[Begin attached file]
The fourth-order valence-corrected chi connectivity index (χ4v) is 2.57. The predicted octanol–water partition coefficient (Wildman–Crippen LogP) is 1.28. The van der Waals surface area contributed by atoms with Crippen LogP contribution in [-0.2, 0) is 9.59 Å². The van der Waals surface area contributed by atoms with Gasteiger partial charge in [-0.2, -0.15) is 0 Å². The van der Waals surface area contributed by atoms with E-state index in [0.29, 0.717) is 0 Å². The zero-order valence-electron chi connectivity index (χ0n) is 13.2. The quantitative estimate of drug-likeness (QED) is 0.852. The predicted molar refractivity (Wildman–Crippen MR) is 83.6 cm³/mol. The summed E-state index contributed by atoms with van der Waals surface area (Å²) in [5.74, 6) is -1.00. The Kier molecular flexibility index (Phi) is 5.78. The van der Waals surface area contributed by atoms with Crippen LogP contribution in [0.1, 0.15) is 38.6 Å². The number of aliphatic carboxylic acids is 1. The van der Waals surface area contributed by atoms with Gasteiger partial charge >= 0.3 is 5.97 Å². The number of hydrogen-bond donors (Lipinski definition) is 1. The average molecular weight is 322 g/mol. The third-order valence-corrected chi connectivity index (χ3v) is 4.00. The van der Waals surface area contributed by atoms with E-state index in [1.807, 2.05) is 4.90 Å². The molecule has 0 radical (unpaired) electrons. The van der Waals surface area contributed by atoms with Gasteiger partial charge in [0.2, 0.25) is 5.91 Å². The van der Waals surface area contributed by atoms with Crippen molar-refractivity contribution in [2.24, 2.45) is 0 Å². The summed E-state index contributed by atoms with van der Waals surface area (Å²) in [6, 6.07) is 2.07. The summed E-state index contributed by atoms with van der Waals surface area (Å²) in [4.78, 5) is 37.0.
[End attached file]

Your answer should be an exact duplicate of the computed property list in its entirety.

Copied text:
The fourth-order valence-corrected chi connectivity index (χ4v) is 2.57. The predicted octanol–water partition coefficient (Wildman–Crippen LogP) is 1.28. The van der Waals surface area contributed by atoms with Crippen LogP contribution in [-0.2, 0) is 9.59 Å². The van der Waals surface area contributed by atoms with Gasteiger partial charge in [-0.2, -0.15) is 0 Å². The van der Waals surface area contributed by atoms with E-state index in [0.29, 0.717) is 0 Å². The zero-order valence-electron chi connectivity index (χ0n) is 13.2. The quantitative estimate of drug-likeness (QED) is 0.852. The predicted molar refractivity (Wildman–Crippen MR) is 83.6 cm³/mol. The summed E-state index contributed by atoms with van der Waals surface area (Å²) in [5.74, 6) is -1.00. The Kier molecular flexibility index (Phi) is 5.78. The van der Waals surface area contributed by atoms with Crippen LogP contribution in [0.1, 0.15) is 38.6 Å². The number of aliphatic carboxylic acids is 1. The van der Waals surface area contributed by atoms with Gasteiger partial charge >= 0.3 is 5.97 Å². The number of hydrogen-bond donors (Lipinski definition) is 1. The average molecular weight is 322 g/mol. The third-order valence-corrected chi connectivity index (χ3v) is 4.00. The van der Waals surface area contributed by atoms with E-state index in [1.807, 2.05) is 4.90 Å². The molecule has 0 radical (unpaired) electrons. The van der Waals surface area contributed by atoms with Gasteiger partial charge in [0.2, 0.25) is 5.91 Å². The van der Waals surface area contributed by atoms with Crippen molar-refractivity contribution in [2.24, 2.45) is 0 Å². The summed E-state index contributed by atoms with van der Waals surface area (Å²) in [6, 6.07) is 2.07. The summed E-state index contributed by atoms with van der Waals surface area (Å²) in [4.78, 5) is 37.0.